The National Gallery of the Cayman Islands (NGCI) new exhibition, “Big Art Auction 5”, will raise funds for the gallery’s permanent collection and related educational programmes by featuring work from leading local contemporary artists before they are auctioned off at a “Sotheby’s-style” evening reception on November 1, 2018. Part of the proceeds from the auction will go to the artists and part to the NGCI Art Fund in a 50/50 split.



Ten years after English artist Damien Hirst bypassed his gallery representatives and went straight to market, consigning 223 new works directly to Sotheby’s London for a two-day auction event entitled: “Beautiful Inside My Head Forever”, artnet magazine revisited the sale which generated USD201 million (soaring way above its high estimate of USD24million) and analyses the subsequent resale of 19 of the works therein.

Findings? The glut of Hirst works may have decreased the demand for his art: 17 of the 19 works decreased sharply in value compared to their debut. The bulk of the work, however, has not returned to the market, perhaps indicating collector preference for psychic value over profit.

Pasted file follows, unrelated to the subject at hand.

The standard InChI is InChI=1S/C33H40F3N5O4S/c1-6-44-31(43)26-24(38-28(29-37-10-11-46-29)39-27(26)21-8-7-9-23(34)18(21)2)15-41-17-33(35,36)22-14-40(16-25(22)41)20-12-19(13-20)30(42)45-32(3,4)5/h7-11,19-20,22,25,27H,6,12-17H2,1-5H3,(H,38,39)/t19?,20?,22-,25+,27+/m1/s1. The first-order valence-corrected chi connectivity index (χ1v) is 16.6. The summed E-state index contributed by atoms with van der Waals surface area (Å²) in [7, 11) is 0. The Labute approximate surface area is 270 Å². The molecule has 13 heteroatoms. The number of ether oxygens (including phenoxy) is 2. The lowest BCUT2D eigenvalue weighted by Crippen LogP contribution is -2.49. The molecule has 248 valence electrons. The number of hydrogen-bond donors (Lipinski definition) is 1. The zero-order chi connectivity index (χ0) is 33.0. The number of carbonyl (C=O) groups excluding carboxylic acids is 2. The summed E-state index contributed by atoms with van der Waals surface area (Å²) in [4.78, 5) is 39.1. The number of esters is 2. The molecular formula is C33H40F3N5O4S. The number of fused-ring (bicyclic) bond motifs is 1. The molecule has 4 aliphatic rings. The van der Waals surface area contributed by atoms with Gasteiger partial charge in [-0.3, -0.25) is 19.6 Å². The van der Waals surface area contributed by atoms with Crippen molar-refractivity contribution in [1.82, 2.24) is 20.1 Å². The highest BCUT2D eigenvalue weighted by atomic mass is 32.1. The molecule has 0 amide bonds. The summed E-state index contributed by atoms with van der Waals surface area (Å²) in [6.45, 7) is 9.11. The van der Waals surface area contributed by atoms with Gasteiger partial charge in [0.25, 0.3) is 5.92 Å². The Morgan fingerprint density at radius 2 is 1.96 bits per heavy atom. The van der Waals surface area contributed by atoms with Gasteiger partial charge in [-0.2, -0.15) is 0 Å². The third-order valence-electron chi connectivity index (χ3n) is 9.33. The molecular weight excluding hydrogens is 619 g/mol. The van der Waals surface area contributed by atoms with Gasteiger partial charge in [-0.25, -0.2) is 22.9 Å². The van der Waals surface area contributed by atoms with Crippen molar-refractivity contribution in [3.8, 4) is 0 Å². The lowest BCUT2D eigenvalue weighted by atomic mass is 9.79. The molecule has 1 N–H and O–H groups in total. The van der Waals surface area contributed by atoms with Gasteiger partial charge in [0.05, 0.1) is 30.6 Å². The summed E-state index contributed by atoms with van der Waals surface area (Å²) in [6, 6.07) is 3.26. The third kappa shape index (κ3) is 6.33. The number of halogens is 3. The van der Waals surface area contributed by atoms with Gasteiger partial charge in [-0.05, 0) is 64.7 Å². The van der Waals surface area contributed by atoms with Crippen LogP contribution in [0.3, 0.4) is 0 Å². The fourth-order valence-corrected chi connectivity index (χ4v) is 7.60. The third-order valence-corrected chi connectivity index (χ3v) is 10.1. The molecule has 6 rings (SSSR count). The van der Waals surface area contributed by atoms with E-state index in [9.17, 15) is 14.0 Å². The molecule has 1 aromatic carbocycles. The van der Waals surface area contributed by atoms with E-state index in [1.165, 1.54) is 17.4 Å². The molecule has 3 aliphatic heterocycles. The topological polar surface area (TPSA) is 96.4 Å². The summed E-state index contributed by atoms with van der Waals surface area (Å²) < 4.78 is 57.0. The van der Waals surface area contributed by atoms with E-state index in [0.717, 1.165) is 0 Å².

Nari Ward (left) talks to the students of the Edna Manley College about his work (right) Iron Heavens, 1995. An installation of oven pans, ironed cotton and charred wooden bats.

Nari Ward (b. 1963, Kingston) is a New York based artist known for his large sculptural installations composed entirely of discarded objects which he re-works and re-purposes to confront social issues. While he intentionally leaves the meaning of his work open, allowing the viewers their own interpretation, in every work (which he admits is largely dark and depressed) he imbues life and hope by adding plants, sugar glazes, raw cotton and the like.

Ward is represented by gallery heavyweight Lehmann Maupin and is enjoying commercial success - JAMR reported on the record Sotheby's sale of his Casio Black, 2017 earlier this year. When asked if he ever feels pressure to produce, considering the time-consuming complexity of his works, he offered that he was not marketable until later in his career and so by then had accumulated an available body of work.

Up until then Ward was a house-painter, chased after residencies and taught (which he continues to do). The lesson from Ward for the students who are impacted by the absence of exhibition spaces and, by extension, market was this: Do what you have to do, so you can do what you want to do. There is always hope.